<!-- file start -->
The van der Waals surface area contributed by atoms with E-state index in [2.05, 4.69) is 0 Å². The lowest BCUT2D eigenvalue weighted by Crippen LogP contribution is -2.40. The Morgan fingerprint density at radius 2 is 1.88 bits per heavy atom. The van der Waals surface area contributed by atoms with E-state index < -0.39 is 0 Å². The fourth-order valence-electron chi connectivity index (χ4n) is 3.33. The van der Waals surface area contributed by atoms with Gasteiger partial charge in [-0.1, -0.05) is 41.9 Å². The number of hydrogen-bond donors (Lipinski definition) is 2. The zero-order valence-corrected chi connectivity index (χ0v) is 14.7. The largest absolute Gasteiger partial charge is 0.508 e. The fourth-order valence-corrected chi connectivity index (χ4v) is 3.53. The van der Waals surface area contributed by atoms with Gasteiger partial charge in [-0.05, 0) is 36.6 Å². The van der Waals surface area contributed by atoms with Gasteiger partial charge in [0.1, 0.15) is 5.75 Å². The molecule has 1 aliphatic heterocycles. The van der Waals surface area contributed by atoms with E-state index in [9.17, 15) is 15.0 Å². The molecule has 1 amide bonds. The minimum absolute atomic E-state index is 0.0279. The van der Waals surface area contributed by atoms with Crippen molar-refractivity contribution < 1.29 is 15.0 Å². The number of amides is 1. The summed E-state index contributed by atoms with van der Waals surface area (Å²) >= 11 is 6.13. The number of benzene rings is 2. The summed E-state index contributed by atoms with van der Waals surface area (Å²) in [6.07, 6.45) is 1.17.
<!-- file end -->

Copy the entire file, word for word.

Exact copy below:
The van der Waals surface area contributed by atoms with E-state index in [2.05, 4.69) is 0 Å². The lowest BCUT2D eigenvalue weighted by Crippen LogP contribution is -2.40. The Morgan fingerprint density at radius 2 is 1.88 bits per heavy atom. The van der Waals surface area contributed by atoms with E-state index < -0.39 is 0 Å². The fourth-order valence-electron chi connectivity index (χ4n) is 3.33. The van der Waals surface area contributed by atoms with Gasteiger partial charge in [-0.1, -0.05) is 41.9 Å². The number of hydrogen-bond donors (Lipinski definition) is 2. The zero-order valence-corrected chi connectivity index (χ0v) is 14.7. The largest absolute Gasteiger partial charge is 0.508 e. The fourth-order valence-corrected chi connectivity index (χ4v) is 3.53. The van der Waals surface area contributed by atoms with Gasteiger partial charge in [-0.05, 0) is 36.6 Å². The van der Waals surface area contributed by atoms with Gasteiger partial charge in [0.1, 0.15) is 5.75 Å². The molecule has 1 aliphatic heterocycles. The van der Waals surface area contributed by atoms with E-state index in [9.17, 15) is 15.0 Å². The molecule has 1 amide bonds. The minimum absolute atomic E-state index is 0.0279. The van der Waals surface area contributed by atoms with Crippen molar-refractivity contribution < 1.29 is 15.0 Å². The number of amides is 1. The summed E-state index contributed by atoms with van der Waals surface area (Å²) >= 11 is 6.13. The number of benzene rings is 2. The summed E-state index contributed by atoms with van der Waals surface area (Å²) in [6.07, 6.45) is 1.17.